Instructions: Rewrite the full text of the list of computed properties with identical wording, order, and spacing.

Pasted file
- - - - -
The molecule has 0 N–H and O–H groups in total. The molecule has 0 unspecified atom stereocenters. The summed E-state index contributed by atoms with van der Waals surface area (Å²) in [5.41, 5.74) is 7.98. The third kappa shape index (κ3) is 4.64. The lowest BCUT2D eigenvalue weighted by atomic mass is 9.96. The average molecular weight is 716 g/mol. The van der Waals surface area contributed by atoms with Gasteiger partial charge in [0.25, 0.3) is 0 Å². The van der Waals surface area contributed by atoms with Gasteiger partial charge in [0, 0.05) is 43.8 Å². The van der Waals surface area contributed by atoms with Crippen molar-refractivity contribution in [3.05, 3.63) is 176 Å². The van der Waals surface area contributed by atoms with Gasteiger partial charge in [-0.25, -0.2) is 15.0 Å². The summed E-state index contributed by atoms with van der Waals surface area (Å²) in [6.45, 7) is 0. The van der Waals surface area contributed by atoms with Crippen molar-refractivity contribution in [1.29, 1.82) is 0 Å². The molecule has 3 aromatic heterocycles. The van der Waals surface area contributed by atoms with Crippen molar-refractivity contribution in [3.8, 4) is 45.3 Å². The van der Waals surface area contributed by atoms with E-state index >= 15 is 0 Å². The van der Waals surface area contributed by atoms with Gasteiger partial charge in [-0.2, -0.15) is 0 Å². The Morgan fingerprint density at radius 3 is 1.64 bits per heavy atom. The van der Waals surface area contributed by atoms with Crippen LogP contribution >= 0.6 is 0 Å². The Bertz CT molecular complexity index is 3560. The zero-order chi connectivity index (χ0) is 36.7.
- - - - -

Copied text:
The molecule has 0 N–H and O–H groups in total. The molecule has 0 unspecified atom stereocenters. The summed E-state index contributed by atoms with van der Waals surface area (Å²) in [5.41, 5.74) is 7.98. The third kappa shape index (κ3) is 4.64. The lowest BCUT2D eigenvalue weighted by atomic mass is 9.96. The average molecular weight is 716 g/mol. The van der Waals surface area contributed by atoms with Gasteiger partial charge in [0.25, 0.3) is 0 Å². The van der Waals surface area contributed by atoms with Gasteiger partial charge in [0, 0.05) is 43.8 Å². The van der Waals surface area contributed by atoms with Crippen molar-refractivity contribution in [3.05, 3.63) is 176 Å². The van der Waals surface area contributed by atoms with Gasteiger partial charge in [-0.25, -0.2) is 15.0 Å². The summed E-state index contributed by atoms with van der Waals surface area (Å²) in [6.45, 7) is 0. The van der Waals surface area contributed by atoms with Crippen molar-refractivity contribution in [1.29, 1.82) is 0 Å². The molecule has 3 aromatic heterocycles. The van der Waals surface area contributed by atoms with Crippen molar-refractivity contribution in [3.8, 4) is 45.3 Å². The van der Waals surface area contributed by atoms with E-state index >= 15 is 0 Å². The van der Waals surface area contributed by atoms with Gasteiger partial charge in [-0.2, -0.15) is 0 Å². The Morgan fingerprint density at radius 3 is 1.64 bits per heavy atom. The van der Waals surface area contributed by atoms with Crippen LogP contribution >= 0.6 is 0 Å². The Bertz CT molecular complexity index is 3560. The zero-order chi connectivity index (χ0) is 36.7.